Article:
“Better visibility and tracking integrity – we would not go back to manual processes.”

                            Matt Gray Director of Logistics

                            “All the drivers say they love it. Especially when they’re out on the road… they really appreciate the easy accessibility the app offers.”

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                            “Transflo’s mobile platform is exactly the forward-looking solution that we needed. Not only have we improved our back-office process, we are also an employer of choice. Drivers know Transflo and want to work with a fleet that uses Transflo.”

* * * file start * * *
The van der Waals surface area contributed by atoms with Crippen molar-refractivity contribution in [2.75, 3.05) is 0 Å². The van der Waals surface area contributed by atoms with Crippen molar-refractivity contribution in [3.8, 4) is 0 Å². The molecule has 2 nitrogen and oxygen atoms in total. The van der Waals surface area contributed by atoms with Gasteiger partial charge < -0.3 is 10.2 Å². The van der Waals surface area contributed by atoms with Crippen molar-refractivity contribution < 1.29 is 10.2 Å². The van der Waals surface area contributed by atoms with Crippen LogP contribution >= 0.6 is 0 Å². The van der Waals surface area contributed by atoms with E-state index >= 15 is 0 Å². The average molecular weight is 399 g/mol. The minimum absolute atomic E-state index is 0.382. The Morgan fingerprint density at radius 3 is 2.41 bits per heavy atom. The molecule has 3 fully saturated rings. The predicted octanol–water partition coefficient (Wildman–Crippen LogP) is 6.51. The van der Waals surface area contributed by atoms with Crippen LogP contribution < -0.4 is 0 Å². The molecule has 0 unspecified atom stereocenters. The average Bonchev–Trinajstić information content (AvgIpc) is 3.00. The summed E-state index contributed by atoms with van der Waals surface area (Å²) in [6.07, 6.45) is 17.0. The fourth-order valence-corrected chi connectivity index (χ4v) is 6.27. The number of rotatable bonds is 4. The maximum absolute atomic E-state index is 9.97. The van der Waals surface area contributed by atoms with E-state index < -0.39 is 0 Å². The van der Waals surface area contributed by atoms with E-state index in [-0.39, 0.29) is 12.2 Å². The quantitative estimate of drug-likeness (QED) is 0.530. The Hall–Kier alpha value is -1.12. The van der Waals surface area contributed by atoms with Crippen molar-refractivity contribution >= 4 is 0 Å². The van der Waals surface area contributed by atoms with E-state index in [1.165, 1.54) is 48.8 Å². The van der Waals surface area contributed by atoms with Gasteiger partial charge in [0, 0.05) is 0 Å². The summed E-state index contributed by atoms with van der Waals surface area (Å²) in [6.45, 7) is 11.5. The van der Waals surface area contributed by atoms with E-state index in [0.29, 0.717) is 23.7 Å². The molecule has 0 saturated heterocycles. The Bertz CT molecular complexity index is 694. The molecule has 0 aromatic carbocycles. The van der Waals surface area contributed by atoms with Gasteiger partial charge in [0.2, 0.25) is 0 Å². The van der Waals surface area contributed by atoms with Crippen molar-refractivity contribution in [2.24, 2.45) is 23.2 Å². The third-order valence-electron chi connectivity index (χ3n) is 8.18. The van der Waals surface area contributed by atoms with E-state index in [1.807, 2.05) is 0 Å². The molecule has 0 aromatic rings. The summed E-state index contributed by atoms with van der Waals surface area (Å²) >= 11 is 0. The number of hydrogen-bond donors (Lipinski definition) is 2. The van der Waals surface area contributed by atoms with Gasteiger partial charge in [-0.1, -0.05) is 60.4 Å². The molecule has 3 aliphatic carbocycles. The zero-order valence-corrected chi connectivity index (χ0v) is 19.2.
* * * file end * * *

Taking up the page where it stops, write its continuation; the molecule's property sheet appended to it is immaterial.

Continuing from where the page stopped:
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                            UPDATES FROM TRANSFLO

                            The Latest News & Resources

                            Stevens Trucking trailer and cab
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                            May 13, 2024

                            Document Scanning with Transflo Mobile+ Keeps Stevens Trucking Moving